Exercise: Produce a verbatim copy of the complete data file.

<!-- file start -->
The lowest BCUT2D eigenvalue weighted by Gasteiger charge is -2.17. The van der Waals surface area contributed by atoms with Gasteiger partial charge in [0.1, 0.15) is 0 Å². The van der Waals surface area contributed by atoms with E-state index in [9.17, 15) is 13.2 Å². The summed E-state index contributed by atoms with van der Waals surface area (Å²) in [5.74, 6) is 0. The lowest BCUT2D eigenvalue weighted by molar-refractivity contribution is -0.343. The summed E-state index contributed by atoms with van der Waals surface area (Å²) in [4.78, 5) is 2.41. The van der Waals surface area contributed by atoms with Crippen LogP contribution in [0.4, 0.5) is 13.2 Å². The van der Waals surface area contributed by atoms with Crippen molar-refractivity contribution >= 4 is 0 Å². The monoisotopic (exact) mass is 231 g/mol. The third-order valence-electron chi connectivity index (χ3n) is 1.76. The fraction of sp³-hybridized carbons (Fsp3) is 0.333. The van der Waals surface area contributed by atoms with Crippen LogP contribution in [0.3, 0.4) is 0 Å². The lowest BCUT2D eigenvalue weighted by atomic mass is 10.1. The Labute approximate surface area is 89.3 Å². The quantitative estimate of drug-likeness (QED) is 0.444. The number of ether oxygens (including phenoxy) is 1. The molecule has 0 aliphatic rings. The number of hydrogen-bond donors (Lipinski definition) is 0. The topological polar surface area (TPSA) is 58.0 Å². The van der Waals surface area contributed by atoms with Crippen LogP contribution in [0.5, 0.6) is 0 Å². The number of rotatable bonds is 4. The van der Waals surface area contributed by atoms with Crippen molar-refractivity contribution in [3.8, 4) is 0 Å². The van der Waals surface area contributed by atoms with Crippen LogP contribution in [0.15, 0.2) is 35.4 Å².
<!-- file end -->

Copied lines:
The lowest BCUT2D eigenvalue weighted by Gasteiger charge is -2.17. The van der Waals surface area contributed by atoms with Gasteiger partial charge in [0.1, 0.15) is 0 Å². The van der Waals surface area contributed by atoms with E-state index in [9.17, 15) is 13.2 Å². The summed E-state index contributed by atoms with van der Waals surface area (Å²) in [5.74, 6) is 0. The lowest BCUT2D eigenvalue weighted by molar-refractivity contribution is -0.343. The summed E-state index contributed by atoms with van der Waals surface area (Å²) in [4.78, 5) is 2.41. The van der Waals surface area contributed by atoms with Crippen LogP contribution in [0.4, 0.5) is 13.2 Å². The van der Waals surface area contributed by atoms with Crippen molar-refractivity contribution >= 4 is 0 Å². The monoisotopic (exact) mass is 231 g/mol. The third-order valence-electron chi connectivity index (χ3n) is 1.76. The fraction of sp³-hybridized carbons (Fsp3) is 0.333. The van der Waals surface area contributed by atoms with Crippen LogP contribution in [0.3, 0.4) is 0 Å². The lowest BCUT2D eigenvalue weighted by atomic mass is 10.1. The Labute approximate surface area is 89.3 Å². The quantitative estimate of drug-likeness (QED) is 0.444. The number of ether oxygens (including phenoxy) is 1. The molecule has 0 aliphatic rings. The number of hydrogen-bond donors (Lipinski definition) is 0. The topological polar surface area (TPSA) is 58.0 Å². The van der Waals surface area contributed by atoms with Crippen LogP contribution in [0.5, 0.6) is 0 Å². The number of rotatable bonds is 4. The van der Waals surface area contributed by atoms with Crippen molar-refractivity contribution in [3.8, 4) is 0 Å². The van der Waals surface area contributed by atoms with Crippen LogP contribution in [0.15, 0.2) is 35.4 Å².